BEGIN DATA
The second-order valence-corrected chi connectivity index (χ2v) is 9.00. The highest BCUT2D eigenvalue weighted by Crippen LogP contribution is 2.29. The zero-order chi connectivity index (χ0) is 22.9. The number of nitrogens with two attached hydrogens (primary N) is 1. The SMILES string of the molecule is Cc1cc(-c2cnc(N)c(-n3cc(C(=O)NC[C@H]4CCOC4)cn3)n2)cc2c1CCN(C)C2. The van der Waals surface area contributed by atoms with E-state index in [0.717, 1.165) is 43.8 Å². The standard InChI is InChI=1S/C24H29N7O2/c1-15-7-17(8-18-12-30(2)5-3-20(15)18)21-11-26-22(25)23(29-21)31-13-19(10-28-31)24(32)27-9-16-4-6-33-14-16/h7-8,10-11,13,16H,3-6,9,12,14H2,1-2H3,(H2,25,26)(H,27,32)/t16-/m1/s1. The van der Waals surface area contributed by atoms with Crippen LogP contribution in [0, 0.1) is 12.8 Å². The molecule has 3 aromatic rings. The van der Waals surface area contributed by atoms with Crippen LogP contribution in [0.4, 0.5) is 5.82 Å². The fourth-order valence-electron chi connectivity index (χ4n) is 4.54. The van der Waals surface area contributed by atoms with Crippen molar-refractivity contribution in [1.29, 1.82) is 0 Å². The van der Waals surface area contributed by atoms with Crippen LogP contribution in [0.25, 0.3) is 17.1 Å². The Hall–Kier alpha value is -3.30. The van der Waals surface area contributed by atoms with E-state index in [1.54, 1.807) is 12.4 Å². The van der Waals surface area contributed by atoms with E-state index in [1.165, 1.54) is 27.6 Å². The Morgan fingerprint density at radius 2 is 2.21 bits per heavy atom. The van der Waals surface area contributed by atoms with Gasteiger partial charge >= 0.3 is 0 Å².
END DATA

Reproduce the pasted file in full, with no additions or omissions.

The second-order valence-corrected chi connectivity index (χ2v) is 9.00. The highest BCUT2D eigenvalue weighted by Crippen LogP contribution is 2.29. The zero-order chi connectivity index (χ0) is 22.9. The number of nitrogens with two attached hydrogens (primary N) is 1. The SMILES string of the molecule is Cc1cc(-c2cnc(N)c(-n3cc(C(=O)NC[C@H]4CCOC4)cn3)n2)cc2c1CCN(C)C2. The van der Waals surface area contributed by atoms with E-state index in [0.717, 1.165) is 43.8 Å². The standard InChI is InChI=1S/C24H29N7O2/c1-15-7-17(8-18-12-30(2)5-3-20(15)18)21-11-26-22(25)23(29-21)31-13-19(10-28-31)24(32)27-9-16-4-6-33-14-16/h7-8,10-11,13,16H,3-6,9,12,14H2,1-2H3,(H2,25,26)(H,27,32)/t16-/m1/s1. The van der Waals surface area contributed by atoms with Crippen LogP contribution in [0, 0.1) is 12.8 Å². The molecule has 3 aromatic rings. The van der Waals surface area contributed by atoms with Crippen LogP contribution in [0.4, 0.5) is 5.82 Å². The fourth-order valence-electron chi connectivity index (χ4n) is 4.54. The van der Waals surface area contributed by atoms with Crippen molar-refractivity contribution in [1.29, 1.82) is 0 Å². The van der Waals surface area contributed by atoms with Crippen LogP contribution in [0.25, 0.3) is 17.1 Å². The Hall–Kier alpha value is -3.30. The van der Waals surface area contributed by atoms with E-state index in [1.54, 1.807) is 12.4 Å². The van der Waals surface area contributed by atoms with E-state index in [1.165, 1.54) is 27.6 Å². The Morgan fingerprint density at radius 2 is 2.21 bits per heavy atom. The van der Waals surface area contributed by atoms with Gasteiger partial charge >= 0.3 is 0 Å².